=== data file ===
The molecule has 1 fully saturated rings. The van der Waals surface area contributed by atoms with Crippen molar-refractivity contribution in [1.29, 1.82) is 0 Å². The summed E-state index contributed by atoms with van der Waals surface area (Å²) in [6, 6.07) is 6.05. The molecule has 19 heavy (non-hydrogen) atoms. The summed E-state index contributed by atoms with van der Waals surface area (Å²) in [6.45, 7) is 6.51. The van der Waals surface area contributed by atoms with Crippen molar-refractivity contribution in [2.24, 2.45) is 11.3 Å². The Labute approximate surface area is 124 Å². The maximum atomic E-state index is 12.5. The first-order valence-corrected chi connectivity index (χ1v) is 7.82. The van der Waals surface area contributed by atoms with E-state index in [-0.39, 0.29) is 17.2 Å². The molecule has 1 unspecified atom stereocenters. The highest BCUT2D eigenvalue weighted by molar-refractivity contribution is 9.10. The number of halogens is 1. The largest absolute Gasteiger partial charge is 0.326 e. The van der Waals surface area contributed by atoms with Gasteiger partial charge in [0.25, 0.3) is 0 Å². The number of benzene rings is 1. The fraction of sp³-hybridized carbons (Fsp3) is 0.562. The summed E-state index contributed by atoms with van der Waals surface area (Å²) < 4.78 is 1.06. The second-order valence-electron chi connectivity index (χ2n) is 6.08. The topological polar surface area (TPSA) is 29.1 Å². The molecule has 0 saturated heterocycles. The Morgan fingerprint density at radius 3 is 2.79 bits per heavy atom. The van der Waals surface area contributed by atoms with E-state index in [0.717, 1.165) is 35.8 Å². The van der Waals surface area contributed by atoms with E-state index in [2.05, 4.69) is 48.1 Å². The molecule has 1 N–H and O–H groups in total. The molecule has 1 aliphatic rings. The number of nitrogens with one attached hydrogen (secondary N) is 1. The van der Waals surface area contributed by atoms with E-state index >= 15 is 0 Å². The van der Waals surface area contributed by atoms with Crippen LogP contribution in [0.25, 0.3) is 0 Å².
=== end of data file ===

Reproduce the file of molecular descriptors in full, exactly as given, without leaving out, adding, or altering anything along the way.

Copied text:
The molecule has 1 fully saturated rings. The van der Waals surface area contributed by atoms with Crippen molar-refractivity contribution in [1.29, 1.82) is 0 Å². The summed E-state index contributed by atoms with van der Waals surface area (Å²) in [6, 6.07) is 6.05. The molecule has 19 heavy (non-hydrogen) atoms. The summed E-state index contributed by atoms with van der Waals surface area (Å²) in [6.45, 7) is 6.51. The van der Waals surface area contributed by atoms with Crippen molar-refractivity contribution in [2.24, 2.45) is 11.3 Å². The Labute approximate surface area is 124 Å². The maximum atomic E-state index is 12.5. The first-order valence-corrected chi connectivity index (χ1v) is 7.82. The van der Waals surface area contributed by atoms with E-state index in [-0.39, 0.29) is 17.2 Å². The molecule has 1 unspecified atom stereocenters. The highest BCUT2D eigenvalue weighted by molar-refractivity contribution is 9.10. The number of halogens is 1. The largest absolute Gasteiger partial charge is 0.326 e. The van der Waals surface area contributed by atoms with Gasteiger partial charge in [0.25, 0.3) is 0 Å². The number of benzene rings is 1. The fraction of sp³-hybridized carbons (Fsp3) is 0.562. The summed E-state index contributed by atoms with van der Waals surface area (Å²) < 4.78 is 1.06. The second-order valence-electron chi connectivity index (χ2n) is 6.08. The topological polar surface area (TPSA) is 29.1 Å². The molecule has 0 saturated heterocycles. The Morgan fingerprint density at radius 3 is 2.79 bits per heavy atom. The van der Waals surface area contributed by atoms with E-state index in [0.717, 1.165) is 35.8 Å². The van der Waals surface area contributed by atoms with E-state index in [2.05, 4.69) is 48.1 Å². The molecule has 1 N–H and O–H groups in total. The molecule has 1 aliphatic rings. The number of nitrogens with one attached hydrogen (secondary N) is 1. The van der Waals surface area contributed by atoms with E-state index >= 15 is 0 Å². The van der Waals surface area contributed by atoms with Crippen LogP contribution in [0.25, 0.3) is 0 Å².